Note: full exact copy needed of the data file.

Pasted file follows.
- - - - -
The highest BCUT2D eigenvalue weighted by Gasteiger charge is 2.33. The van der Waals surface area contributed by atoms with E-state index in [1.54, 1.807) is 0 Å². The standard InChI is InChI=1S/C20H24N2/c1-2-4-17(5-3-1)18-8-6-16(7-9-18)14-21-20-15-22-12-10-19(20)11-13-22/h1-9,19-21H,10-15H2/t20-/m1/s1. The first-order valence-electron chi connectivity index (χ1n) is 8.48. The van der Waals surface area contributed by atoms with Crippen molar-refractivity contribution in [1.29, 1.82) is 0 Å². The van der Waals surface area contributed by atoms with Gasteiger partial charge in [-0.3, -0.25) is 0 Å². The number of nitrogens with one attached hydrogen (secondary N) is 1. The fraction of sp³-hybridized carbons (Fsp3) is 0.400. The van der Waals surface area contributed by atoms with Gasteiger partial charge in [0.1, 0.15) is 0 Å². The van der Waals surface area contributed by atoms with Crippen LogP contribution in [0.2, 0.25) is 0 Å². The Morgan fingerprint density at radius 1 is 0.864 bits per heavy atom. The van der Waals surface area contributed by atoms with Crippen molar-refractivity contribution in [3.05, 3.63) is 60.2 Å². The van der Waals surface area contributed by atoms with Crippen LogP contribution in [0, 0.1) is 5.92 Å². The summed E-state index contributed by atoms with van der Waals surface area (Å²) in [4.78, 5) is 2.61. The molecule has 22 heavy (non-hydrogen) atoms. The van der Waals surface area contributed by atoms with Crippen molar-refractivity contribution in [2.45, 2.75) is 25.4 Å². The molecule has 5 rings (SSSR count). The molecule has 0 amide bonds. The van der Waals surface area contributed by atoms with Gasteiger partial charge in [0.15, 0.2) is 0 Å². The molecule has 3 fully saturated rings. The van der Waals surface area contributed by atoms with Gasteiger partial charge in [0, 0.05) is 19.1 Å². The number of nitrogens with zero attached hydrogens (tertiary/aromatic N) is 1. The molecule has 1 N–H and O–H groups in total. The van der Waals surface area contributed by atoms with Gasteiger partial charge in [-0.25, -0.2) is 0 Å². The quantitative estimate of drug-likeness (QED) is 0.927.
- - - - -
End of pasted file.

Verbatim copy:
The highest BCUT2D eigenvalue weighted by Gasteiger charge is 2.33. The van der Waals surface area contributed by atoms with E-state index in [1.54, 1.807) is 0 Å². The standard InChI is InChI=1S/C20H24N2/c1-2-4-17(5-3-1)18-8-6-16(7-9-18)14-21-20-15-22-12-10-19(20)11-13-22/h1-9,19-21H,10-15H2/t20-/m1/s1. The first-order valence-electron chi connectivity index (χ1n) is 8.48. The van der Waals surface area contributed by atoms with Crippen molar-refractivity contribution in [1.29, 1.82) is 0 Å². The van der Waals surface area contributed by atoms with Gasteiger partial charge in [-0.3, -0.25) is 0 Å². The number of nitrogens with one attached hydrogen (secondary N) is 1. The fraction of sp³-hybridized carbons (Fsp3) is 0.400. The van der Waals surface area contributed by atoms with Gasteiger partial charge in [0.1, 0.15) is 0 Å². The van der Waals surface area contributed by atoms with Crippen LogP contribution in [0.2, 0.25) is 0 Å². The Morgan fingerprint density at radius 1 is 0.864 bits per heavy atom. The van der Waals surface area contributed by atoms with Crippen molar-refractivity contribution in [3.05, 3.63) is 60.2 Å². The van der Waals surface area contributed by atoms with Crippen LogP contribution in [0, 0.1) is 5.92 Å². The summed E-state index contributed by atoms with van der Waals surface area (Å²) in [4.78, 5) is 2.61. The molecule has 22 heavy (non-hydrogen) atoms. The van der Waals surface area contributed by atoms with Crippen molar-refractivity contribution in [2.45, 2.75) is 25.4 Å². The molecule has 5 rings (SSSR count). The molecule has 0 amide bonds. The van der Waals surface area contributed by atoms with Gasteiger partial charge in [0.15, 0.2) is 0 Å². The molecule has 3 fully saturated rings. The van der Waals surface area contributed by atoms with Gasteiger partial charge in [0, 0.05) is 19.1 Å². The number of nitrogens with zero attached hydrogens (tertiary/aromatic N) is 1. The molecule has 1 N–H and O–H groups in total. The van der Waals surface area contributed by atoms with Gasteiger partial charge in [-0.25, -0.2) is 0 Å². The quantitative estimate of drug-likeness (QED) is 0.927.